The Curious Case of the Seattle Times

16 Feb

An underlying tone of most journalism classes is that the newspaper industry is dying. In most cases, it’s true. But in the instance of The Seattle Times, it seems the biggest can be the strongest. With a relatively large staff and a multitude of talent, the Times is on track to survive the financial stress the Great Recession placed on it.

What I appreciated most about the paper wasn’t its sheer numbers in subscriptions but its recognition of the importance of research. Curtis Huber, single copy operations manager of the Times, and his team of researchers focused on the reach and demographics of the Times’ audience. After pairing up with researchers from the University of Missouri School of Journalism, they were able to break down their viewers into specific marketable groups. Each group was expanded by income, technology use and niche. I found this analytical information interesting and very pertinent to the industry. And eventually, this information will be put to use once the Times creates a pay wall of content. They’ll know more about who’ll leave and who’ll stay.

There’s a reason the PI has faced financial instability. When its competitor (The Seattle Times) does extensive research and knows its audience, it’s easy for them to develop a gap in loyalty from its members. Give your readers what they want faster than your competitor and expect to see a disparity in followers. The Times did just that, and the PI is now stuck sweeping in the fanatical sports fans and more digitally savvy consumers as their main support, which we all know is hard to handle.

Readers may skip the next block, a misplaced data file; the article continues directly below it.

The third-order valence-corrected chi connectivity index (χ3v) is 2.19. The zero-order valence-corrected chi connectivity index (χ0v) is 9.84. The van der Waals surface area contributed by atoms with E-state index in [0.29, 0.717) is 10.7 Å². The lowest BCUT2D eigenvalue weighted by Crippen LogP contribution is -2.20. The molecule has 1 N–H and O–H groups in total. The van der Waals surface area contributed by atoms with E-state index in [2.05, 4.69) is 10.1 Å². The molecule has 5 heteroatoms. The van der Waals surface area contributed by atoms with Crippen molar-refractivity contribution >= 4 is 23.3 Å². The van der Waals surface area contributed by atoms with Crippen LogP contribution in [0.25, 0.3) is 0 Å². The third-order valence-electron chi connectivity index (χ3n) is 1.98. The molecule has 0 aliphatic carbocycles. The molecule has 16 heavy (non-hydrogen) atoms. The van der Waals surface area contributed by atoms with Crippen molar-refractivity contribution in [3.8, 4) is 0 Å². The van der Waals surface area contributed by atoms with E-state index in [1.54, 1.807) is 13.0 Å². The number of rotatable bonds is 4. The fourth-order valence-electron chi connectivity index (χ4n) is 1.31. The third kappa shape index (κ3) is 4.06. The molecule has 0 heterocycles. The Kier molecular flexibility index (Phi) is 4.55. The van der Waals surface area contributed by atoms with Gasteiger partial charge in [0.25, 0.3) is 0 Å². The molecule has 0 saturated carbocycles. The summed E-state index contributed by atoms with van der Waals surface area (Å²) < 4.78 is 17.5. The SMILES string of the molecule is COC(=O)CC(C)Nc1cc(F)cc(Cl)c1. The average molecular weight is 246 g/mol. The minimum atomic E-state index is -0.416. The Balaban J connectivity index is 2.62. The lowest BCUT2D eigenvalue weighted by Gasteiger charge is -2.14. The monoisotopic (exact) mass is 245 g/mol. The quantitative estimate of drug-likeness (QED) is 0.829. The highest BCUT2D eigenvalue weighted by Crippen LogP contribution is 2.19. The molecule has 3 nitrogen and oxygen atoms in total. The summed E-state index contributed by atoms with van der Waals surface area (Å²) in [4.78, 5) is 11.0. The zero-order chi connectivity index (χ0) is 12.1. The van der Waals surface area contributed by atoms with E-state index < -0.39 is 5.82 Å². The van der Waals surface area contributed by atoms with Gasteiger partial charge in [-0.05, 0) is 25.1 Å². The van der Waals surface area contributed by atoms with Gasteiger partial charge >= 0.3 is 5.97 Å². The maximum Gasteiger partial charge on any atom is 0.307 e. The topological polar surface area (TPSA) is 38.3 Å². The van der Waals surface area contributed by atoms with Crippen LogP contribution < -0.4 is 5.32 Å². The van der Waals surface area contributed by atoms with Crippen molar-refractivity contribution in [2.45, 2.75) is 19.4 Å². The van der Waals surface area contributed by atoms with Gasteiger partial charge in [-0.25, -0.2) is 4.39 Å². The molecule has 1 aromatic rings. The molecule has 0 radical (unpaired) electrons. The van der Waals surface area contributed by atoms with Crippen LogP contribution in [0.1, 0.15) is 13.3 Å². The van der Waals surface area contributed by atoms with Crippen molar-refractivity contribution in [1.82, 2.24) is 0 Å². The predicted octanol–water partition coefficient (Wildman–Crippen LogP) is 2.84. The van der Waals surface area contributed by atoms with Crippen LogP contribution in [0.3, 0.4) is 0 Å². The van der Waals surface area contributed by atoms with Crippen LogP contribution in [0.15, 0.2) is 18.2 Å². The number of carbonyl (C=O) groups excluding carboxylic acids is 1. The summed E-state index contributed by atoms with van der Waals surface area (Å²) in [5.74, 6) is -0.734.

Seeing what goes on behind the scenes in the Times’ newsroom and what the editors had to offer in terms of advice about their future, it shows that the company isn’t looking to go out of business any time soon. Their focus on a sound digital presence was the topic of our conversation. No reporter is OBLIGATED to have a twitter account, but it seems that the Times’ content received more traffic if a report maintained an account. Specifically anyone reporting on sports. Seattle really seems to like its sports.

Overall, the insight from The Seattle Times was appreciated. Having seen a near-failing newspaper and then a sound newspaper gave me a better opinion about where things are going in the future for the industry.

Author: Matt Mazick


One Response to “The Curious Case of the Seattle Times”

  1. kartemas February 18, 2013 at 7:21 am #

    I completely agree with your positive review of The Seattle Times and its approach to journalism. The audience research not only benefits financial models, but informs reporters who they are talking to so they can continue to build that loyalty. The lack of requirements to innovate in the social sphere with Twitter being optional adds a sense of independence to each reporter, making them happier about their workplace.

    You’re a great writer, Matt – very well-spoken!

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